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the Irish question

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Introduction

The Irish Question James Windle Question one-The Past Throughout history Ireland has been host to much violence and conflict, this trouble has mainly been with England and has mainly been about religious differences. Henry VIII In the 1530's Henry VIII planned to divorce his first wife Katherine of Aragon as she could not provide him with a male heir only a girl (Mary). Consequently, Henry broke from the Roman Catholic Church as divorce was forbidden by Catholics, he changed the religion of England from Roman Catholic to Protestant and set up his own Protestant church in England. Worried by the threat of invasion from foreign Catholics who could use Ireland as a base, Henry decided to extend England's control over the Irish, most of the Irish had remained loyal to the Catholic Church when Henry become protestant. Henry was also scared the Irish would revolt so he made himself king of Ireland and passed laws such as "...no person or persons ... shall be shaven above the ears or use any hair covering their upper lip" this law stopped the Irish growing a moustache and shaving their heads. Many more laws were passed like stopping the Irish dyeing there clothes with saffron (an orange dye).All these laws were passed to try to anglicise ...read more.

Middle

Thousands died of disease and starvation. James and his army continued to attack more Protestant towns causing anger in Britain. By marriage to Mary the Queen of England, the Dutch William of Orange became the new king of England. William was James's son-in-law but unlike James, William was protestant and in 1690 William took his armies to Ireland to fight James and his Catholic allies. William won great victories at the battle of the Boyne and at Aughrim, It was not long before James II and the catholic armies surrendered. William of Orange's victories over the Catholics are still celebrated today by the Irish Protestants of Ulster. They parade through the streets wearing orange. These marches cause a lot of friction in Ireland as they pass through Catholic areas and celebrate the Protestants' victory over the Catholics. This caused a lot of resentment in Ireland because the Catholics suffered terrible beatings at the hands of the Protestants and William of Orange. The 'Orange marches' still cause anger and resentment today as the Protestants are celebrating their brutal victory over the Catholics these marches also pass through Catholic areas causing even more friction. The Potato Famine In 1846 Ireland's entire potato crop totally failed. ...read more.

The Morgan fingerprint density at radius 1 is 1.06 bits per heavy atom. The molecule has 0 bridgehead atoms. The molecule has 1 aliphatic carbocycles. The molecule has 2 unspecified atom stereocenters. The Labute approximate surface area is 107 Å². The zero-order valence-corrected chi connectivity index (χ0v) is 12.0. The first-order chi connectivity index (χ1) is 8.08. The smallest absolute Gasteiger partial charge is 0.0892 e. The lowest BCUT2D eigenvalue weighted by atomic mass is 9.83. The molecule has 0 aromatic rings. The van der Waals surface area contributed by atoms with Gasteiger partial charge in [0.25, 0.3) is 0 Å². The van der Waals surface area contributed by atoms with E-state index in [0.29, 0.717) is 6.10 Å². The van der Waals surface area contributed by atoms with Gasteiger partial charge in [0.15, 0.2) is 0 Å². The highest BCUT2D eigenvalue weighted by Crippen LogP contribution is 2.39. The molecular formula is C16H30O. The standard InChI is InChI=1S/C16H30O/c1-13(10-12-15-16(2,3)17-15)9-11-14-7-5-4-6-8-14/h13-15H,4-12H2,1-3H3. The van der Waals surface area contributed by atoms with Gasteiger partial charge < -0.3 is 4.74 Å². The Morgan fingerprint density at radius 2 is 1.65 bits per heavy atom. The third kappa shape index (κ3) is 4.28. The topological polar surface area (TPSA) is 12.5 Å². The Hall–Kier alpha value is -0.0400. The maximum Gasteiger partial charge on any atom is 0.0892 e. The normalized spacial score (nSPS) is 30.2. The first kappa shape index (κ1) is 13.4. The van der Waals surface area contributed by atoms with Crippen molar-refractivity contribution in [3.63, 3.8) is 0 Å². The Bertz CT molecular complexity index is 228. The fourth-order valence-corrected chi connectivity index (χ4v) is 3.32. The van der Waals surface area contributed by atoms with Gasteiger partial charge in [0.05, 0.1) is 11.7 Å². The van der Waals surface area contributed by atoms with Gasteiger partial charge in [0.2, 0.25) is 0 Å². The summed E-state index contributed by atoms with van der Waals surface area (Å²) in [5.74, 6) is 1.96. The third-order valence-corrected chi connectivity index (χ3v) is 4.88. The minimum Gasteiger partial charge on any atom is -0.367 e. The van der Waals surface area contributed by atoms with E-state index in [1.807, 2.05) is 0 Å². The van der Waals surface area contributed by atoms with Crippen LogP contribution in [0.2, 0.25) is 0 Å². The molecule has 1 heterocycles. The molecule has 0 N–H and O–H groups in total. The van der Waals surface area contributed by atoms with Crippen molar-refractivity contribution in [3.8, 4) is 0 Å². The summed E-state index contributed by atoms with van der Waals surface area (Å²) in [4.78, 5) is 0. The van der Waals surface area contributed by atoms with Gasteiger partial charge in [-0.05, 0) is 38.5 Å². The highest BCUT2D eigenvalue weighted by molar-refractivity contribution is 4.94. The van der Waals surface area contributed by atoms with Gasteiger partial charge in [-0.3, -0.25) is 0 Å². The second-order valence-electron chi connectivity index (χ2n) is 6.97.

Conclusion

Britain's actions caused resentment because they killed all the nationalist leaders making them martyrs and brutally crushed the republican rebellion. Although many Irish people disagreed with the actions taken by the rebels they were shocked that the British had sentenced them to death. The use of massive and brutal force against the rebels caused the Irish Nationalists to feel even more anger and resentment towards the British. The above incidents show that the Irish Nationalists' anger and resentment towards Britain is deep rooted and has been growing for generations. The British interference in Ireland dated back to Henry VIII and had grown in ruthlessness over the generations. Resentment and Anger towards Britain would grow in the Irish Nationalists from their early childhood, as their parents would tell stories of how the British killed their relatives and took away their land and livelihoods. The British could have tried to win over the Irish people by helping them as close neighbours when they were starving through the Potato Famine, but the help was too little and too late and so caused more anger and resentment. Although peace efforts have been made, the anger and resentment is so deep rooted that no clear ending to the conflict can be seen. Neither side can forget the past. ...read more.

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